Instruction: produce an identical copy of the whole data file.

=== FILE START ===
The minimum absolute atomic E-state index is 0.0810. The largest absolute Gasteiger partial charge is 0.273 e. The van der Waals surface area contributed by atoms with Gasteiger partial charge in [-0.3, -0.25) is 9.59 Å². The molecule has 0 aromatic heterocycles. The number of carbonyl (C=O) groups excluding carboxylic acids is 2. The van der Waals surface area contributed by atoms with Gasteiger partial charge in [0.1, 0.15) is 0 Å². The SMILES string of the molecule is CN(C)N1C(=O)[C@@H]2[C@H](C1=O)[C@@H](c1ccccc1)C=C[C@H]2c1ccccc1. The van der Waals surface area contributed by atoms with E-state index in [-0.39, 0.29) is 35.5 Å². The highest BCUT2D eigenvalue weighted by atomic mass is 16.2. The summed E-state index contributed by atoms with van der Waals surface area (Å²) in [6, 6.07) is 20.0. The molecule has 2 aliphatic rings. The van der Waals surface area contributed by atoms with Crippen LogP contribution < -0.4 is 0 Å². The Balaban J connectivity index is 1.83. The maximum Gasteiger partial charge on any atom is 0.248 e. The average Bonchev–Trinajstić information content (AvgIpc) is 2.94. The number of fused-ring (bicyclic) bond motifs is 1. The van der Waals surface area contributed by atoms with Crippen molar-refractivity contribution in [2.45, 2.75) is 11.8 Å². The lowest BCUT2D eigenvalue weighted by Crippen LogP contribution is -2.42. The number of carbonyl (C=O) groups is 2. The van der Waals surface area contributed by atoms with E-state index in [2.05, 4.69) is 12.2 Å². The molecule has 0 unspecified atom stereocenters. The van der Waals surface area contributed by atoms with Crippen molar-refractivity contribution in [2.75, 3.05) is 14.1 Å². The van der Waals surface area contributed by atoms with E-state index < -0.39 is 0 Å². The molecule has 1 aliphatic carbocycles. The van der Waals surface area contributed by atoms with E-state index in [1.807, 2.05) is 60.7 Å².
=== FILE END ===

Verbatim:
The minimum absolute atomic E-state index is 0.0810. The largest absolute Gasteiger partial charge is 0.273 e. The van der Waals surface area contributed by atoms with Gasteiger partial charge in [-0.3, -0.25) is 9.59 Å². The molecule has 0 aromatic heterocycles. The number of carbonyl (C=O) groups excluding carboxylic acids is 2. The van der Waals surface area contributed by atoms with Gasteiger partial charge in [0.1, 0.15) is 0 Å². The SMILES string of the molecule is CN(C)N1C(=O)[C@@H]2[C@H](C1=O)[C@@H](c1ccccc1)C=C[C@H]2c1ccccc1. The van der Waals surface area contributed by atoms with E-state index in [-0.39, 0.29) is 35.5 Å². The highest BCUT2D eigenvalue weighted by atomic mass is 16.2. The summed E-state index contributed by atoms with van der Waals surface area (Å²) in [6, 6.07) is 20.0. The molecule has 2 aliphatic rings. The van der Waals surface area contributed by atoms with Crippen LogP contribution < -0.4 is 0 Å². The Balaban J connectivity index is 1.83. The maximum Gasteiger partial charge on any atom is 0.248 e. The average Bonchev–Trinajstić information content (AvgIpc) is 2.94. The number of fused-ring (bicyclic) bond motifs is 1. The van der Waals surface area contributed by atoms with Crippen molar-refractivity contribution in [2.45, 2.75) is 11.8 Å². The lowest BCUT2D eigenvalue weighted by Crippen LogP contribution is -2.42. The number of carbonyl (C=O) groups is 2. The van der Waals surface area contributed by atoms with E-state index in [2.05, 4.69) is 12.2 Å². The molecule has 0 unspecified atom stereocenters. The van der Waals surface area contributed by atoms with Crippen molar-refractivity contribution in [2.75, 3.05) is 14.1 Å². The van der Waals surface area contributed by atoms with E-state index < -0.39 is 0 Å². The molecule has 1 aliphatic carbocycles. The van der Waals surface area contributed by atoms with E-state index in [1.807, 2.05) is 60.7 Å².